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A wheelchair in the Old Observatory

Yesterday marked the start of the National Accessibility Week. How accessible is Leiden University for people with a disability? We asked Lucia Langerak, disabled herself and working at the Honours Academy, about her experiences: ‘Significant improvements are being made.’

The National Accessibility Week is an initiative of Ieder(in). They strive for a society that is inclusive of all people with disabilities. During the National Accessibility Week, events are organised throughout the country to draw attention to the accessibility of public spaces and buildings.

Studying with a disability

An inclusive society is something Lucia Langerak strives for as well. After studying Egyptology at Leiden University, she became co-founder and coordinator of the Access & Support Platform (ASP). This network offers support to students with disabilities, who constitute around 8% of the total student population. Langerak has personal experience studying with a disability, as she was diagnosed with multiple sclerosis in 2011, her final year of secondary school. Because of her illness, she has a severe energy deficiency and is wheelchair bound.

Do you want to know more about studying with a disability? Visit the student website.

National monument

As of April 2021, she works as a web editor at the Honours Academy, having found a more than capable team of students to take over her work with ASP. ‘I never thought I would be doing editorial work after studying Egyptology - although I have always been somewhat of a nitpicker’, Langerak jokes.

The base of operations of the Honours Academy is the Old Observatory. Because of the pandemic, Langerak has only been there a handful of times. ‘The building has a remarkable appearance and atmosphere’, Langerak notes.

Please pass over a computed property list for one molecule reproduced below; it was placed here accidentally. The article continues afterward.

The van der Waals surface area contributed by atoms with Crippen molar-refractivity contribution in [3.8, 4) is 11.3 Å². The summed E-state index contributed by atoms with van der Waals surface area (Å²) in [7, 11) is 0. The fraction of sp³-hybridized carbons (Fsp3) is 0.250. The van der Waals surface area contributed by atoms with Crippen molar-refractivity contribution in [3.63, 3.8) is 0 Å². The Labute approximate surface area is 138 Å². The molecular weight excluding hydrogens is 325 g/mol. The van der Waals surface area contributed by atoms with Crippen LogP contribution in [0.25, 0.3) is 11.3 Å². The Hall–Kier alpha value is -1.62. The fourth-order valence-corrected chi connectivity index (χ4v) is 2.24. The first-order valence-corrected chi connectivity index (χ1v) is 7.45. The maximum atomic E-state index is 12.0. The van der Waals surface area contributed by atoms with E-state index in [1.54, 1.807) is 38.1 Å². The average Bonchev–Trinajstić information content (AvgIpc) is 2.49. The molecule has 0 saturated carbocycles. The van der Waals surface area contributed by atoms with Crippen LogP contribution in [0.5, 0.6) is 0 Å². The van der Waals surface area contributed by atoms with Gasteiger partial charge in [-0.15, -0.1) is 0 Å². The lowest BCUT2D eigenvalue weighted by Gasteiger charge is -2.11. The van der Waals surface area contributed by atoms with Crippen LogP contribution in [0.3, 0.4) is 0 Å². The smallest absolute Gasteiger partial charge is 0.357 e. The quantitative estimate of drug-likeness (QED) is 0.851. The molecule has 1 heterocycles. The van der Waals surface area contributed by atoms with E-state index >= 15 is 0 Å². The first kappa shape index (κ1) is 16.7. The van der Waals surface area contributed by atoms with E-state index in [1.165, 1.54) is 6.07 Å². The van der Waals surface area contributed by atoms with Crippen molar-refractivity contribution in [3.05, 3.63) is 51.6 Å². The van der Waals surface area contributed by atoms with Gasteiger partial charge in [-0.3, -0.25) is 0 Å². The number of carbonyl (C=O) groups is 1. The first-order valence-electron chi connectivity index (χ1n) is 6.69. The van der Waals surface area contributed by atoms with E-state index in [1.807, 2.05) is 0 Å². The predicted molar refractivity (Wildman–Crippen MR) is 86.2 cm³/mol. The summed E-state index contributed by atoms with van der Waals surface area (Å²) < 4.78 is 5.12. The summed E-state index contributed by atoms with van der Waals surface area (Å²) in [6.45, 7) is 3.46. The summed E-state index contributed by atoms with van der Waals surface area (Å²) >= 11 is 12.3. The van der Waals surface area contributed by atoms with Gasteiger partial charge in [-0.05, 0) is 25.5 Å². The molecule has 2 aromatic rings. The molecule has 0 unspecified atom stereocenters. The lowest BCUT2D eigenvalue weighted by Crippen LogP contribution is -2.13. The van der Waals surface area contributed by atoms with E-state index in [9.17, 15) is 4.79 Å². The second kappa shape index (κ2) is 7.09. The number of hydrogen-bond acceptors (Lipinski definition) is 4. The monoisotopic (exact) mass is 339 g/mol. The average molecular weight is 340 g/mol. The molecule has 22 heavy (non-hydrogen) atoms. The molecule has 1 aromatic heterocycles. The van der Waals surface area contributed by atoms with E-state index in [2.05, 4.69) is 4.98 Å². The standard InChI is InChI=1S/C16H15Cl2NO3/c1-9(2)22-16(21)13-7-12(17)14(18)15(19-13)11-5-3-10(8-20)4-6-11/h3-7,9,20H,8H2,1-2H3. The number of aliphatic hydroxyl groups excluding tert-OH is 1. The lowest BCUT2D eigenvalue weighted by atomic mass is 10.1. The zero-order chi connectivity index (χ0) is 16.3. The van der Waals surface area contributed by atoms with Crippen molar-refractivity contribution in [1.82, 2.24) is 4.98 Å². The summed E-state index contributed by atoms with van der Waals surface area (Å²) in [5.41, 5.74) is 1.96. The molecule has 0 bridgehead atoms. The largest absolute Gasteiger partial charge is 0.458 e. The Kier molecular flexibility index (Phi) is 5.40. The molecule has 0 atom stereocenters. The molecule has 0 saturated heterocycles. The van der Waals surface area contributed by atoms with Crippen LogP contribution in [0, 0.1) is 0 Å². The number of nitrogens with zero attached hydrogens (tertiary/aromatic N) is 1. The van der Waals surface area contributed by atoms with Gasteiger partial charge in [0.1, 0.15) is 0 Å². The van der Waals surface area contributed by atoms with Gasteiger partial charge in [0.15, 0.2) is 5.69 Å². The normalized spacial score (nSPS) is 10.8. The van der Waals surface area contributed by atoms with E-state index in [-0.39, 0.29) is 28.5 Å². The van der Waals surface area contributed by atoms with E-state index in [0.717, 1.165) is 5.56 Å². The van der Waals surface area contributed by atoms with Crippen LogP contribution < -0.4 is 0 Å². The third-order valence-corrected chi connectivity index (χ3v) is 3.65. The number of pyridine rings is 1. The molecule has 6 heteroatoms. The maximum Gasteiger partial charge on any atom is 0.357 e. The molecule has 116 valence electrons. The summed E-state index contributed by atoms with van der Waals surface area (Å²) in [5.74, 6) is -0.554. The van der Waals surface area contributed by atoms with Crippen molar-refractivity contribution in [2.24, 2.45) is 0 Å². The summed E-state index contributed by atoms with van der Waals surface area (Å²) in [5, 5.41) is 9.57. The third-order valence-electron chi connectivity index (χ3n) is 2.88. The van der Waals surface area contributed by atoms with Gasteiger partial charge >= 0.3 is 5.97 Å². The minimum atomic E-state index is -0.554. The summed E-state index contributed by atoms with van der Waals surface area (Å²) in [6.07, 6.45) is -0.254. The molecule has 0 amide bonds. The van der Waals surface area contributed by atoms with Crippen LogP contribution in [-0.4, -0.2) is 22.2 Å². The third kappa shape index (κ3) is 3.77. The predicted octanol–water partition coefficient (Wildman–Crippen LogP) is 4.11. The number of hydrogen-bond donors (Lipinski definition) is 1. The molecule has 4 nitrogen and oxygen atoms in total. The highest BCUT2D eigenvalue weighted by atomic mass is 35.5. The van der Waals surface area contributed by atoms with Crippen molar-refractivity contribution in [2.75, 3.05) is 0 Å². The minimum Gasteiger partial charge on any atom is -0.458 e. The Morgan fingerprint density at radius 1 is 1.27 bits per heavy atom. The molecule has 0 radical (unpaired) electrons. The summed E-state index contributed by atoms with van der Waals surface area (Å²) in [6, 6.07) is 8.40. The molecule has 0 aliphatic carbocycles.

However, the national monument - built in 1861 - poses certain issues for her. ‘There are high, stone thresholds throughout the building. Moreover, the threshold of the toilet for people in a wheelchair is too steep.’

But accessibility is about more than thresholds. ‘When I can navigate a building, but not use its facilities as intended, the building is not really accessible to me.’

Ideally, buildings should be adapted to her needs, wherever she goes. ‘As a person with a disability I am used to asking for help, but I often feel like I am a burden to others.'

An accessibility inspector at the Old Observatory

Leiden University is working to improve the accessibility of its buildings. In 2021, several university buildings have been subjected to an accessibility assessment by Ongehinderd, including the Pieter de la Court Building, the Kamerling Onnes Building and the University Library. Ongehinderd is a social enterprise committed to making the Netherlands more accessible. On the basis of the assessments, the organisation will make information available about the buildings through the Ongehinderd website and app (Android en iOS).

Two weeks ago, the Old Observatory was assessed by an accessibility inspector. 'It is very good that this happens', believes Langerak. ‘Significant improvements are being made.’

Dream big

Where will all this take us? Langerak is realistic: ‘I wonder whether there really is such a thing as a finish line. Are we ever truly done making society accessible?’ In any case, she will continue to advocate a fully accessible society. ‘It is a big aspiration, so let us attempt to achieve it together.’ A fitting call for the start of the National Accessibility Week. 

Text: Michiel Knoester
Photography: Buro JP

Do you have questions or comments regarding the improvement of the accessibility of Leiden University? You can send an email to the D&I Expertise bureau at diversiteit@leidenuniv.nl.

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